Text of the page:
The reverse depicts symbols of royal authority including the German State Crown, an orb, sword, and scepter placed upon a pillow surrounded by oak leaves, in the lower half of the medal. To the left is an upward climbing laurel branch. In the upper half is the inscription in six lines ZUM ANDENKEN AN DEN HUNDERTSTEN GEBURTSTAG DES GROSSEN KAISERS WILHELM I. 1797 22.MAERZ 1897 (IN MEMORY OF THE HUNDREDTH BIRTHDAY THE GREAT EMPEROR WILHELM I. 1797–MARCH 22–1897).
Pour le Mérite
The Pour le Mérite ([puʁ lə me.ʁit], French, literally “For Merit”) is an order of merit (German: Verdienstorden) established in 1740 by King Frederick II of Prussia. The Pour le Mérite was awarded as both a military and civil honour and ranked, along with the Order of the Black Eagle, the Order of the Red Eagle and the House Order of Hohenzollern, among the highest orders of merit in the Kingdom of Prussia. After 1871, when the various German kingdoms, grand duchies, duchies, principalities and Hanseatic city states had come together under Prussian leadership to form the federally structured German Empire, the Prussian honours gradually assumed, at least in public perception, the status of honours of Imperial Germany, even though many honours of the various German states continued to be awarded.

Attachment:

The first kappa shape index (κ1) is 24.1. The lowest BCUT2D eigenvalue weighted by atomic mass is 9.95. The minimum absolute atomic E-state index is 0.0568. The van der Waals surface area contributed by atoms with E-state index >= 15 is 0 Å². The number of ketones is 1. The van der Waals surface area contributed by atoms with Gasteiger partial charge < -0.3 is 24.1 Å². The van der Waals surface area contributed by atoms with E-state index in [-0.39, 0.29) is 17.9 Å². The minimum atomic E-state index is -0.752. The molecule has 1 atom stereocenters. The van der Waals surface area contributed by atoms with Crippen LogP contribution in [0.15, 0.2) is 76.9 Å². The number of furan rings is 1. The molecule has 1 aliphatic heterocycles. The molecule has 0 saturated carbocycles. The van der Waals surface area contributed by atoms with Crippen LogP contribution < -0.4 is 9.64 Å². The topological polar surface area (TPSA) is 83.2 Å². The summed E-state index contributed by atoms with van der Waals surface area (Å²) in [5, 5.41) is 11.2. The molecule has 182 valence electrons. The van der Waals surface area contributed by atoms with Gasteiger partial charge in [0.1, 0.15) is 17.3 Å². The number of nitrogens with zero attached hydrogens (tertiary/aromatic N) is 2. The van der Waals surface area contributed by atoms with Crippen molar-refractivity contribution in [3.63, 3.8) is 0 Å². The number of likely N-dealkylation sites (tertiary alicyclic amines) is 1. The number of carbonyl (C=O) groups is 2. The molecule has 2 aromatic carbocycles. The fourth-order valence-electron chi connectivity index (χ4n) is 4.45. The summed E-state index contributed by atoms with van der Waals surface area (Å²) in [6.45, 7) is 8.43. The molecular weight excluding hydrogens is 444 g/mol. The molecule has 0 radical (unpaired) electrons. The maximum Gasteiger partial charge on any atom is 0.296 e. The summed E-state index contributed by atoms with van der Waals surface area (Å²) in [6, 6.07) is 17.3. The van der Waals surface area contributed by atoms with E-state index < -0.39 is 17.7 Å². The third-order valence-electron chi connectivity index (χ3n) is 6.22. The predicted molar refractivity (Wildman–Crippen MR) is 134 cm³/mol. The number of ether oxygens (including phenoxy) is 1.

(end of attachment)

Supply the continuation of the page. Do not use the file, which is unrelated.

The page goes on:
The Pour le Mérite was an honour conferred both for military (1740–1918) and civil (1740–1810, after 1842 as a separate class) services. It was awarded strictly as a recognition of extraordinary personal achievement, rather than as a general marker of social status or a courtesy-honour, although certain restrictions of social class and military rank were applied. The order was secular, and membership endured for the remaining lifetime of the recipient, unless renounced or revoked.